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American Muslims Mourn Rampage Victims

Published: 16/12/2012 05:18:07 PM GMT
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CAIRO - Muslims joined fellow Americans Sunday, December 16, in mourning 20 children slaughtered by a gunman who forced his way into their school in the northeastern state of Connecticut.“The Muslim Community at the Al Hed (more)

CAIRO - Muslims joined fellow Americans Sunday, December 16, in mourning 20 children slaughtered by a gunman who forced his way into their school in the northeastern state of Connecticut.

“The Muslim Community at the Al Hedaya Islamic Center in Newtown CT and at other area Masajid in Danbury CT (Danbury Masjid & Baitul Mukarram) share in the grief of the families of the children in today's tragedy,” the center said in a statement on its website.

“This is an especially painful time for all of us across the Greater Danbury Region.”Children Massacre Shocks America

At least 26 people, including 20 children aged 5 to 10 years old, were killed when a heavily-armed gunman stormed into their school in Newtown, Connecticut, on Friday.

The gunman walked into a classroom where his mother was a teacher, shot her and then 20 students, most in the same classroom, before shooting five other adults and killing himself.

“I came out to show my support and remember those who were lost to family members,” Kisha Slater, who attended a vigil at the Toledo Children's Memorial, told Toledo Blade.

“Pain is everywhere. It's not just in one location. It could happen in our city. I know what the parents are feeling,” said Slater, who was joined at the vigil by her daughter, grandson and two nieces.

Standing in silence, the mourners flickered candles in their hands in remembrance of the victims.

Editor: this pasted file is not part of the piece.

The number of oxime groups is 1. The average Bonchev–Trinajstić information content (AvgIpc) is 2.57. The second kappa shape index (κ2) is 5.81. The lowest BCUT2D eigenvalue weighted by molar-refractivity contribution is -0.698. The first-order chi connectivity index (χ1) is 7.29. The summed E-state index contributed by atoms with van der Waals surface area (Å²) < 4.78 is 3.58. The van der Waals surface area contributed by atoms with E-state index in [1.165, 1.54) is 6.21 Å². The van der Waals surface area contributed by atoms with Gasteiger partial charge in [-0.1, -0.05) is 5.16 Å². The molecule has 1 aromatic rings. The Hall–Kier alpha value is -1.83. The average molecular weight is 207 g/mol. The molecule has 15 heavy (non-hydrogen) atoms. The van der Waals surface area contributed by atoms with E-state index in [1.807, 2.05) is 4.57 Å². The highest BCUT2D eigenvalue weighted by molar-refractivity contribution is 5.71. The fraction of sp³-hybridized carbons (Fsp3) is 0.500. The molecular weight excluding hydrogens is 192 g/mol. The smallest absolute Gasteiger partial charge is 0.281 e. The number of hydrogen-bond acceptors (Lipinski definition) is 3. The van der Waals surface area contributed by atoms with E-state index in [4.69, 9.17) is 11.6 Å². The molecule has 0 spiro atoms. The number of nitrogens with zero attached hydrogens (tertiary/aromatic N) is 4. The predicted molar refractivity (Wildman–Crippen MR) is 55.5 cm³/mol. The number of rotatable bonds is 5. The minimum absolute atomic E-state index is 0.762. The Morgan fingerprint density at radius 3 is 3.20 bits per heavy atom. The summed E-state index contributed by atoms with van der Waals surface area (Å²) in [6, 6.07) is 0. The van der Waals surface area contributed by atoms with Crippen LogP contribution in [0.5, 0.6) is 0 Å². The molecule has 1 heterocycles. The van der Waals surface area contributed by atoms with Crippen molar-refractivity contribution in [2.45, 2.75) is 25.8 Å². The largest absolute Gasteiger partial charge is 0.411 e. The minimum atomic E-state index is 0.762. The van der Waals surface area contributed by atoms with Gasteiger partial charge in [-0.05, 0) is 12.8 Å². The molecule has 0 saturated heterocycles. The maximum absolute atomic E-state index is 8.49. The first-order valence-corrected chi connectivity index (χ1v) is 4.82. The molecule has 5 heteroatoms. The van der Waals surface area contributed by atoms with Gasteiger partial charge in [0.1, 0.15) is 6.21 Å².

One large brown teddy bear wore a sign, the printed letters rain-streaked: “Praying for the children in Connecticut. God bless.”

“This is hard, but I had to be here. I had to,” said Nancy Snyder, who showed up to offer sympathy for families of the victims.

“To know somebody you don't even know cares, it helps. That's what I'm doing here — hoping it sends comfort and support.”

US President Barack Obama was set to attend a vigil in Newtown on Sunday to mourn victims of the school tragedy.


Many American were still in a state of shock two days after the massacre.

“I'm still in shock,” Greg Sadowski, 45, a registered nurse at St. John's Riverside Hospital in Yonkers, who lives in Newtown and has a son who attends Sandy Hook Elementary, told The Journal News.

“This is unimaginable. I know many of these kids that lost their lives.”

Police on Sunday released the names and age of those killed in the school massacre. They included 16 six-year-olds and four seven-year-olds.

Police said they had assembled "some very good evidence" on the killer's motives but revealed little.

The killer, Adam Lanza, had struggled at times to fit into the community and his mother Nancy pulled him out of school for several years, to home-school him.

The killer's mother legally owned a Sig Sauer and a Glock, both handguns commonly used by police, and the military-style Bushmaster long gun, according to law enforcement officials.

His father, Peter Lanza, issued a statement saying the family was in a "state of disbelief."

"No words can truly express how heartbroken we are," he said in a statement vowing to continue cooperating with law enforcement.

"We, too, are asking why," he said. "Like so many of you, we are saddened and struggling to make sense of what has transpired."

The United States has experienced a number of mass shooting rampages this year, most recently in Oregon, where a gunman opened fire at a shopping mall on Tuesday, killing two people and then himself.

The deadliest came in July at a midnight screening of a Batman film in Colorado that killed 12 people and wounded 58.In 2007, 32 people were killed at Virginia Tech university in the deadliest act of criminal gun violence in US history.

Reproduced with permission from